Thursday, December 17, 2009

Miracle on

The November jobs report was much better than expected. The unemployment rate fell to 10% and net payroll jobs declined by only 11,000. These types of numbers were not expected to happen until Q2, 2010. This is good news.

The unemployment rate still could increase in the next few months as discouraged workers begin looking for jobs again. But remember, this is caused by more jobs becoming available and people feeling better about finding work. Improved economic conditions can cause the unemployment rate to increase in the short-term.

Some conservative commentators downplayed the report and tried to diminish the data for political purposes. Yes, the economy is still not good. Yes, the government is not doing the correct actions to help (see last week’s post) and we still have a long way to go. But there is no way to view the November report as anything but good news. You can debate about how good the news is, but that seems rather pointless and childish and it can actually be detrimental to the economic recovery (more on this later). For a very positive (perhaps too optimistic) outlook on the data, see these articles. Article 1 Article 2

But are things really getting better? Back in October I commented on my friends Jeff and Kurt (pseudonyms of Jerry and Kirk), two highly-skilled professionals that had been unemployed for a year. Here is an update on their situations.

Long-term unemployment puts stress on a family and on Thanksgiving Day Jeff’s wife (only in her 40’s) suffered a minor heart attack. She works full-time and is the main source of the family’s income. This is one of the sad personal stories of the recession, similar to what is happening to numerous people throughout the country.

But don’t reach for the tissue box just yet. Because eight days later, after being unemployed for just more than a year, Jeff received a job offer for a great position. Jeff’s wife is going to be alright. Ring some Christmas bells; it’s going to be a great holiday at Jeff’s house.

What about Kurt? Incredibly, Kurt received his first job offer on the very same day as Jeff. That’s right, I’m telling you that the two people I wrote about in October, that had been unemployed for over a year, received their first job offers on the very same day. In December no less, which is the weakest month for hiring. (If you don’t believe me, send an e-mail and I will pass it on to Kurt and Jeff for confirmation).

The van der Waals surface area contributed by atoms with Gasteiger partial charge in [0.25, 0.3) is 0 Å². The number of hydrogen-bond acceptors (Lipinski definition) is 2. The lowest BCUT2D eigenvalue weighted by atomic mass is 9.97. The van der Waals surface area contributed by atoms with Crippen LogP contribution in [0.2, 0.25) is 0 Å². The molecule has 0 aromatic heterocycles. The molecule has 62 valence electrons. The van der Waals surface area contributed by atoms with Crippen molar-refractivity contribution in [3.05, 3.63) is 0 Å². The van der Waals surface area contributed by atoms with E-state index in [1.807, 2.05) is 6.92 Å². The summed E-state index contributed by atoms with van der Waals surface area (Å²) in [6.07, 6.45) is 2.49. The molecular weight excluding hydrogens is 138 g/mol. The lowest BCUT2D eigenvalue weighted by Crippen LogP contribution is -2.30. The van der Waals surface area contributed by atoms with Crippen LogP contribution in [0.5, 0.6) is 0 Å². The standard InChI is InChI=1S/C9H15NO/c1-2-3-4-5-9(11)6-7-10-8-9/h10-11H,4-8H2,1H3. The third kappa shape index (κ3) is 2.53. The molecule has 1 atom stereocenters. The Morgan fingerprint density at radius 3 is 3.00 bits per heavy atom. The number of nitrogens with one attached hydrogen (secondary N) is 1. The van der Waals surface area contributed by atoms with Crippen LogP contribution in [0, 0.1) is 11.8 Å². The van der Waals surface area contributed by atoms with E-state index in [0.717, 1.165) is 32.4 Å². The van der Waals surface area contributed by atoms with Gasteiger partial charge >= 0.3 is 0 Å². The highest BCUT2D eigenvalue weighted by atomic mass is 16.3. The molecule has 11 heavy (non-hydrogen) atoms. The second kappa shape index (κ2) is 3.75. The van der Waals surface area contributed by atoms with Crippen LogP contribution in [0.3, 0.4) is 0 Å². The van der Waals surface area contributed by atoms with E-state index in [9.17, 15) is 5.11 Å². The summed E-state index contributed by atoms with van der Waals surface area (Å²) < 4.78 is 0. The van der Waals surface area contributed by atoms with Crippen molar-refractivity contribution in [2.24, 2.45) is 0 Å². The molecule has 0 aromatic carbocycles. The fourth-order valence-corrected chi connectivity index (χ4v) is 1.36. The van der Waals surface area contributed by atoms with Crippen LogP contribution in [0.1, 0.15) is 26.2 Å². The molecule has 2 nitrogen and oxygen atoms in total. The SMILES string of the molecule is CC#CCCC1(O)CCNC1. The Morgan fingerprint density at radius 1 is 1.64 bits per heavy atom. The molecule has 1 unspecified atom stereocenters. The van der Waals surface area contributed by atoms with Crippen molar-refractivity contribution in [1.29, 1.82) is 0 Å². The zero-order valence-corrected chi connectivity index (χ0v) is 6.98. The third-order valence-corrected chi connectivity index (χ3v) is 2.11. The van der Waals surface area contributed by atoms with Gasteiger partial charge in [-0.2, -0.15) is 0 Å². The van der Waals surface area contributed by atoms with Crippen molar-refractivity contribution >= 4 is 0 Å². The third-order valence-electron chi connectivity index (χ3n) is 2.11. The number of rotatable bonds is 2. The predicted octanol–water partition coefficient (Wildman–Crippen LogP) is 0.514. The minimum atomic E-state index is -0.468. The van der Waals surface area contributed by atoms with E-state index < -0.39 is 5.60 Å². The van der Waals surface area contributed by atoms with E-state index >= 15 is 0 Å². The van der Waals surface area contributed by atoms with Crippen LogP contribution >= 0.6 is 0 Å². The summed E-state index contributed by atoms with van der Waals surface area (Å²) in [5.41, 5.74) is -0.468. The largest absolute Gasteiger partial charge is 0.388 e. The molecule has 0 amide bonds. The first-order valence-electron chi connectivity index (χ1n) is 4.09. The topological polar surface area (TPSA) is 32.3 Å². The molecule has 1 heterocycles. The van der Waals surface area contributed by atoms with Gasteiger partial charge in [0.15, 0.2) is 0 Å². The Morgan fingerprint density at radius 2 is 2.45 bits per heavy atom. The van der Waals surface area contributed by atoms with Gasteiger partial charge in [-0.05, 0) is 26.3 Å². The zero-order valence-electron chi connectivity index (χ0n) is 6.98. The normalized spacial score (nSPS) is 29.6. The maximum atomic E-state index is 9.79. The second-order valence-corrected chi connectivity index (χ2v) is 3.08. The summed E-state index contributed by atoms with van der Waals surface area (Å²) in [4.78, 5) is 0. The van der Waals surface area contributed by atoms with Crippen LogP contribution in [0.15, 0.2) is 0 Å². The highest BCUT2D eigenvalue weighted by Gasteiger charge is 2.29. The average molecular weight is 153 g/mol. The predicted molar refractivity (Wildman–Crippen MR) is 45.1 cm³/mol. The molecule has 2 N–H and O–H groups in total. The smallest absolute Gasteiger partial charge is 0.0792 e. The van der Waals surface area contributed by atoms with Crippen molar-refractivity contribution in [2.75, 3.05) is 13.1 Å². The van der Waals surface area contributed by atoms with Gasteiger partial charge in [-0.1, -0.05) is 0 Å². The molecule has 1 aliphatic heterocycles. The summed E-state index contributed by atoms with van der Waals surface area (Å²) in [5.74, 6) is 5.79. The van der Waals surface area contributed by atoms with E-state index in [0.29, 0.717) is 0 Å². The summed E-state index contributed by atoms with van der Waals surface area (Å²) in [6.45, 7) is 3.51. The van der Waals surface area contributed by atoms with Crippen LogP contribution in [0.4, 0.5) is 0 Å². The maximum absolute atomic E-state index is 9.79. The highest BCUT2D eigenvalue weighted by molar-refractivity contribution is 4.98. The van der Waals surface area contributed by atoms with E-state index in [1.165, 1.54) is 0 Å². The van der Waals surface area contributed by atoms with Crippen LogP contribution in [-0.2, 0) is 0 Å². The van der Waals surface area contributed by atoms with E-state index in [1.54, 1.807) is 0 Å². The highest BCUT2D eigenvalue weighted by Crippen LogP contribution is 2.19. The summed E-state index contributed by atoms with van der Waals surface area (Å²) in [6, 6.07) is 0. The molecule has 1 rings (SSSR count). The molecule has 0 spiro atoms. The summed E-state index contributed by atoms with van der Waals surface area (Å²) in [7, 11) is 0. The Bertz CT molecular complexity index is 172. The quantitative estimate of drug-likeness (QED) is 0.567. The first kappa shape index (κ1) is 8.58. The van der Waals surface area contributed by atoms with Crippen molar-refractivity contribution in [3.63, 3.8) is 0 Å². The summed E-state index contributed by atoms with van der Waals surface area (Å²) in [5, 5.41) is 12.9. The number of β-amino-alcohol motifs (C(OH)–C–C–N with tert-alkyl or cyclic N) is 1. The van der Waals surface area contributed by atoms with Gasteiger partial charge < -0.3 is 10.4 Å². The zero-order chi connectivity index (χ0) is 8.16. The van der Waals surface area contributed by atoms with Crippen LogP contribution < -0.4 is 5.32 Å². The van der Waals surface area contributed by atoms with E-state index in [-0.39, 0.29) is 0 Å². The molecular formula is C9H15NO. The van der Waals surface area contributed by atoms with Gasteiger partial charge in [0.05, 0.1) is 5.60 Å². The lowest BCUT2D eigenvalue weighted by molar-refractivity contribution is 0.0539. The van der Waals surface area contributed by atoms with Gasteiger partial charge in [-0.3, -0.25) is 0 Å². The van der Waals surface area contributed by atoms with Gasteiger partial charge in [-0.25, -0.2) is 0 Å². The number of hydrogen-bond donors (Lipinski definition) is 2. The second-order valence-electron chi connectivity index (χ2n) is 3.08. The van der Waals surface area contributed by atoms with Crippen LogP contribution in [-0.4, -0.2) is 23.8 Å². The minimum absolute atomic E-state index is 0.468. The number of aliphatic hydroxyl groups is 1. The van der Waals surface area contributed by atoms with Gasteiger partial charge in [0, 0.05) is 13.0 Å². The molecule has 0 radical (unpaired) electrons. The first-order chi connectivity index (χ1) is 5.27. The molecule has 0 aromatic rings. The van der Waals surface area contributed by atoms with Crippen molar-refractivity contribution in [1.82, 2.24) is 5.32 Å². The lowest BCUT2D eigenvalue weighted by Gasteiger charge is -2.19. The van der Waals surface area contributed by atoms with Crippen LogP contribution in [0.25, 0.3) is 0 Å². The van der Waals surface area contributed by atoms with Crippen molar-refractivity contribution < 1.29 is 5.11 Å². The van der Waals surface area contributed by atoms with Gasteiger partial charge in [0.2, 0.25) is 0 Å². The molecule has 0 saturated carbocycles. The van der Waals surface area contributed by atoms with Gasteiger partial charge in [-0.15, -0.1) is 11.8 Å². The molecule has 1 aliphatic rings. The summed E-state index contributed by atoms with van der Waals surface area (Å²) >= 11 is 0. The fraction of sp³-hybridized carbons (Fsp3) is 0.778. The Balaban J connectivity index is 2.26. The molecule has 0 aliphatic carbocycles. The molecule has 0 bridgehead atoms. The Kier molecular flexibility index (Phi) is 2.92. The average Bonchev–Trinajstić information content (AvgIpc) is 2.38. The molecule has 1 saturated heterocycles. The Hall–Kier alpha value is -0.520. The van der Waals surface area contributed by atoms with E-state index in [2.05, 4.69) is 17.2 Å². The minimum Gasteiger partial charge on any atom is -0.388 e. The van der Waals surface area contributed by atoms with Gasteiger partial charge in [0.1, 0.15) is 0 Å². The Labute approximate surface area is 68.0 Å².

And it gets even better. Jeff received a second job offer a few days after the first one and Kurt ended up deciding between three offers. This has all the makings of a holiday movie. I’m thinking of writing a script and calling it “Miracle on”.

Good news such as this gives us hope and hope is important for everyone to have right now. There is a psychological/spiritual element to macroeconomics. Recessions usually intensify when people become pessimistic about future economic conditions (In our present case it was more like panic). Recessions end and recovery begins when optimism returns. Economists use the term “animal spirits” to describe the economic changes caused by changes in people’s attitude. The term is often used when economists have no rational explanation why things are getting better or getting worse. This means that trying to discredit good news can actually hinder the economic recovery by keeping people pessimistic.

The economy has gone through much turmoil in the last two years. Many people are going through serious hardships, struggling to make it in what seems to be a cold, dark, world. Some people have given up hope.

But we remember a story of a people also facing hardships in a cold, dark, world. They had received a promise, but that promise remained unfulfilled. Almost everyone had given up hope. It was into this situation that hope was born. It happened suddenly and it came quietly. It would have gone totally unnoticed except for angelic beings proclaiming good news. Good news, indeed.

Merry Christmas

You Can Provide Hope

My friend Duane (a big fan of this blog) is director of the Refuge of Hope mission in downtown Canton, Ohio, a city hit harder than most by the recession. Please consider donating the last $21 of your gift budget to provide Christmas dinner for a table of ten hungry people. You can make a donation on-line (either Pay Pal or credit card) by following this link. Refuge of Hope

Thursday, December 10, 2009

We’re From the Government and We’re Here To Help

“Can 535 politicians, heavily influenced by lobbyists, make better spending decisions than the other 220 million adults in the United States?” – Joseph Y. Calhoun II, Alahambra Investments

Basic economic theory says that individuals in free market economies make better decisions about the allocation of limited resources than do government entities. Government intervention is needed to serve as a “referee” to make sure participants follow the rules (the referees watching the financial crisis “swallowed their whistles” this time.)

The financial crisis has motivated the government to get very involved in the economy and institute several programs intended to help. The major problem is that most of our congressmen are either lawyers or career politicians, or both. Politicians are experts at getting reelected, not solving business problems.